Panel Discussion On The Industry’s Gender Problem: Hollywood May Have Reached A “Tipping Point”

Dr. Stacy Smith, director of USC’s Media, Diversity, and Social Change Initiative, announced tonight that she will be releasing a “ground-breaking” study later this year that she said will “test all the assumptions” that go into making a profitable motion picture. Speaking on a panel at the SAG-AFTRA headquarters on “Film’s Gender Problem,” she hinted that her study will explode many long held beliefs, including the myth that men shy away from movies with female leads, and that black stars don’t generate ticket sales overseas.

“Money is the only thing that will change this town,” said director Paul Feig. “If you want these movies” – films with women directors and diverse casts – “you’ve got to go see them. The only way anything will change is if things make money.” Noting that “things are really bad out there,” he said that he receives constant emails from haters complaining that he’s cast women in the leading roles of his Ghostbusters remake. “I didn’t realize I was stepping on this sacred man-ground,” he laughed. “It wears you down. I’ve aged 10 years.”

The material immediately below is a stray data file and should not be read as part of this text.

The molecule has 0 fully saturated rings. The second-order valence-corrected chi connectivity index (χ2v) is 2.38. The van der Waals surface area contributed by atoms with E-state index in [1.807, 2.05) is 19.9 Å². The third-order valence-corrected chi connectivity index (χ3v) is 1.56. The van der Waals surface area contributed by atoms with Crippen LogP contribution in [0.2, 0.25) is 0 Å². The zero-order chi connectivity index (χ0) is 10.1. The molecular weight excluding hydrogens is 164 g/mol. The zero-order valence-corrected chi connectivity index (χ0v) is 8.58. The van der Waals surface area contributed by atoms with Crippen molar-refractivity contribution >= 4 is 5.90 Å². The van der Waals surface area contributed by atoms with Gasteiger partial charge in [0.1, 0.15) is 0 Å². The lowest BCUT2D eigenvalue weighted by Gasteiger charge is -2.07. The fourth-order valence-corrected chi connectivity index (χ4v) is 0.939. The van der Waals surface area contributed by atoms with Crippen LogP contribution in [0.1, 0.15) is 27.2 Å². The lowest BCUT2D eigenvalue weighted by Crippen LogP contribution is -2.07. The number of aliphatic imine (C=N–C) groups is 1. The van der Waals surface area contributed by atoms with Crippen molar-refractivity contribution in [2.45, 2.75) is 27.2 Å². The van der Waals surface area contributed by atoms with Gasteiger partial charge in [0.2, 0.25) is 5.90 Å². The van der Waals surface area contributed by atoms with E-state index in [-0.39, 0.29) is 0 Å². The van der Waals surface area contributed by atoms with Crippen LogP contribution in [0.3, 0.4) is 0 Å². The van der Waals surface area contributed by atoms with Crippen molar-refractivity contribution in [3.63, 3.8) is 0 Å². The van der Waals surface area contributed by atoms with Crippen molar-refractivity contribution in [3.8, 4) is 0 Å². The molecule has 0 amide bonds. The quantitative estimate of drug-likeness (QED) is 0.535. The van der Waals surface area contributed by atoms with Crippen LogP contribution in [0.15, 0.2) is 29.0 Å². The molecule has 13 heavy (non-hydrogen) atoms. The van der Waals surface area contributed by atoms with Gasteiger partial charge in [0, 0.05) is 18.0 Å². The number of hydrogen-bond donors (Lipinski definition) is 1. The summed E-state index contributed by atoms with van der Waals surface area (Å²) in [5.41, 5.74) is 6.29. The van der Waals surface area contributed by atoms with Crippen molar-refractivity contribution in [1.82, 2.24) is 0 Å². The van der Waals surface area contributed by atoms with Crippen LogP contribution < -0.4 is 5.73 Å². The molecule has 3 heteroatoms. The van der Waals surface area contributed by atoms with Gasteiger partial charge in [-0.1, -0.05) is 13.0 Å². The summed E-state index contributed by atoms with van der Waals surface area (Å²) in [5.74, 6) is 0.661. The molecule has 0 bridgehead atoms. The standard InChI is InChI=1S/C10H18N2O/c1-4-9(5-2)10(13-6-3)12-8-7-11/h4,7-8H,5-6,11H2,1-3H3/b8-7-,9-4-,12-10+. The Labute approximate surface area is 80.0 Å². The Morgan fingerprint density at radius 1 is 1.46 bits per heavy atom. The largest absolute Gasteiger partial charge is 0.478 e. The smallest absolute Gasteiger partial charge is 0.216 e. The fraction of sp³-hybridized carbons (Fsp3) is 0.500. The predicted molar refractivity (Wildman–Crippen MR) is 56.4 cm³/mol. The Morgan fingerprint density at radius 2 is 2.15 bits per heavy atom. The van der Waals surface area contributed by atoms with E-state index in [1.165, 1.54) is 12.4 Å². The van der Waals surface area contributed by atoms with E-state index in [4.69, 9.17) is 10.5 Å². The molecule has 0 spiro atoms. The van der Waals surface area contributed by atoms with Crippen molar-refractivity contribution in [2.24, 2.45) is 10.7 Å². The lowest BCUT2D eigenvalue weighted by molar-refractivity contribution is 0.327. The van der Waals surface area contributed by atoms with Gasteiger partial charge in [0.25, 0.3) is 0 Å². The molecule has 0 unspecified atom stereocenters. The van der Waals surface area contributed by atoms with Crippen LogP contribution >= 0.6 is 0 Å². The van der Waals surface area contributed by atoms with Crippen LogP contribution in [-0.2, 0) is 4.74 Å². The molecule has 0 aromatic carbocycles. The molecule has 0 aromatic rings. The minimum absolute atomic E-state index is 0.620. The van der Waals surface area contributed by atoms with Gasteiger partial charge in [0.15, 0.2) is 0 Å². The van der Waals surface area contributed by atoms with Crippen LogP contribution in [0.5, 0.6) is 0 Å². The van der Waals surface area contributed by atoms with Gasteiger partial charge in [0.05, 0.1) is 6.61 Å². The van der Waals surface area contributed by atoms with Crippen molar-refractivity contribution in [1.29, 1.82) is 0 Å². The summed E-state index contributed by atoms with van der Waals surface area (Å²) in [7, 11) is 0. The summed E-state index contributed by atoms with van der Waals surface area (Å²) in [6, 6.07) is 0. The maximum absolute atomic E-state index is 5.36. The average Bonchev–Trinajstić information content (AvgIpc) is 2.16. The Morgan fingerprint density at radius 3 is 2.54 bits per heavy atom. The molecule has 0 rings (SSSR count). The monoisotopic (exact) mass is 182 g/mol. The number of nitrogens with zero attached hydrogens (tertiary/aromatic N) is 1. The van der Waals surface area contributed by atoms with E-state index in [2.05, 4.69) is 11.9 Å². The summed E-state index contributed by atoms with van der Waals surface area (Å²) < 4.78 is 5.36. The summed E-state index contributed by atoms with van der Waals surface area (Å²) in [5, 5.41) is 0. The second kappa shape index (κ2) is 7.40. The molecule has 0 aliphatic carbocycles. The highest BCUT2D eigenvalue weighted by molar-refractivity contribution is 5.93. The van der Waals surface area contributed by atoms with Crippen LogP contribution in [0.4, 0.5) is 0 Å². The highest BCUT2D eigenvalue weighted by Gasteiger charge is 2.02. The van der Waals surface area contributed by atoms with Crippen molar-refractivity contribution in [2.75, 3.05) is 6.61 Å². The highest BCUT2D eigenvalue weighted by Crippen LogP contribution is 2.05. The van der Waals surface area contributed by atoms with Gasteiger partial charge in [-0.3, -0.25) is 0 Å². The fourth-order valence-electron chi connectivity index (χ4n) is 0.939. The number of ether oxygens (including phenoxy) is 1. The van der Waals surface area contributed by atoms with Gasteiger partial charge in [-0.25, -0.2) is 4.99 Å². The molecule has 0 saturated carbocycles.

Clearly there’s no easy fix for Hollywood’s gender problem, but a good place to start would be for every studio and network head to see Caroline Suh’s documentary The 4%: Film’s Gender Problem, which was aired before the panel discussion. The film features an impressive line-up of industry folk discussing the problem, interspersed with some shocking statistics – including the fact that there was a higher percentage of women film directors in 1929 than there are now.

Actress and activist Maria Bello said that she believes that the industry has reached a “tipping point,” and that the studios and networks are finally aware of the problem and really want to do something about it. “The industry wants to be on the right side of history,” she said.

“Now is the time,” Feig said. “They’re aware and they’re guilty.”

Several panelists suggested that the EEOC’s ongoing investigation of the scarcity of big-budget women film directors – the 4% referred to in the documentary – could be the catalyst to push Hollywood over that tipping point.

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